Wednesday, 23 February 2011

Frank Sumner - Woolwich Borough Engineer and his Plumstead Home

Frank Sumner - Woolwich Borough Engineer and his Plumstead Home
by Dave Ramsay

Frank Sumner MICE - his career

Born: 17th May 1865 - Father: John Sumner of Coleshill near Birmingham, a chemist (retired by December 1904)
Died: 22 December 1914

Scientific training, at Atherstone and privately1879-1881
Pupilage under Mr.Sidney G.Gamble, Assoc. M. Inst. C. E, and under Mr. J.A Gotch, Architect, 1881-1887

Training as assistant to Mr. Gamble, Mr. Gotch, and Mr. O. Claude Robson 1887-1892 at Grantham.
At Grantham he was Resident engineer on extension to a sewage farm on Harrowby estate, laid out new roads, sewers and water main

Assistant Surveyor, Kettering Local Board. Extensions to a sewage farm laid out several miles of new roads, reconstructed several miles of new sewers and assisted with plans for an isolation hospital.

Assistant engineer to Mr. O. Claude Robson, MICE, at Willesden Local Board -constructed several miles of sewers, extended sewage farm, constructed filter beds, assisted with plans for a steel girder bridge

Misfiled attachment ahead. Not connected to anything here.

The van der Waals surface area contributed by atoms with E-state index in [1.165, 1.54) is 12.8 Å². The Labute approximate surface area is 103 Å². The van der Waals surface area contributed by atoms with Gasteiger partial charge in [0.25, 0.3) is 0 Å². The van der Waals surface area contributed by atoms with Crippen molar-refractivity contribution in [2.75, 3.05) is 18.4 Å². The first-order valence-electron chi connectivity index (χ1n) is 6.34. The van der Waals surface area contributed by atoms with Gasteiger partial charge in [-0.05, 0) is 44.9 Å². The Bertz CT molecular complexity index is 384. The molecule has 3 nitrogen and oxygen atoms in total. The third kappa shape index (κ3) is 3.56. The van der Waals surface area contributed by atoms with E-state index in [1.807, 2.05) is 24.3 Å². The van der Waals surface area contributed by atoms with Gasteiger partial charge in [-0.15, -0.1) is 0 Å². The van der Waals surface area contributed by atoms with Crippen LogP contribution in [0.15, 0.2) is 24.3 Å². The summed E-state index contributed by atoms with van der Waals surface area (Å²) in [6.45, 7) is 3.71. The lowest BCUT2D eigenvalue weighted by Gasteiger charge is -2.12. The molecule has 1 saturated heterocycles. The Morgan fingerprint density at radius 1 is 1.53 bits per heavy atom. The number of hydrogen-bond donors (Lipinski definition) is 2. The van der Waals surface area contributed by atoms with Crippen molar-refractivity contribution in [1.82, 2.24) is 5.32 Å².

AMICE 9th August 1892

Chief Engineer and Surveyor, Bermondsey Vestry, - much work on sewers and paving, alterations to the Council Chamber. Controlled 200 men

Borough Engineer and Surveyor to Woolwich Borough (Previously Plumstead Vestry) 10 May 1899 -1905.
Constructed 20 miles of sewers, 8 miles of streets,
Prepared plans for and supervised the erection of a combined electric light station-and refuse destructor at Plumstead, with well and hydraulic machinery for making clinker bricks and flags.
Prepared plans for a new Library at Plumstead.
Prepared plans for Public- baths and wash houses at Plumstead, also a coroners court and mortuary.
Prepared plans for widening Well -Hall Road from Eltham to Shooters Hill to 60 feet, paving for Tramway
Street improvements
£30,000, Certifies annually general work.
Controlling 600 men,
Passes plans for 1,500 buildings per year.

MICE 2nd March 1904 MICE

(The above summary was prepared from the detailed supporting statement attached to his application for MICE. Work done between March 1904 and May 1905 was obtained from the ICE obituary of 1914 and is less detailed).

eman of the City of London, 1905.

City Engineer to City of London 1905-1914 Inaugurated central lighting of the City and largely responsible for Fleet Street widening scheme,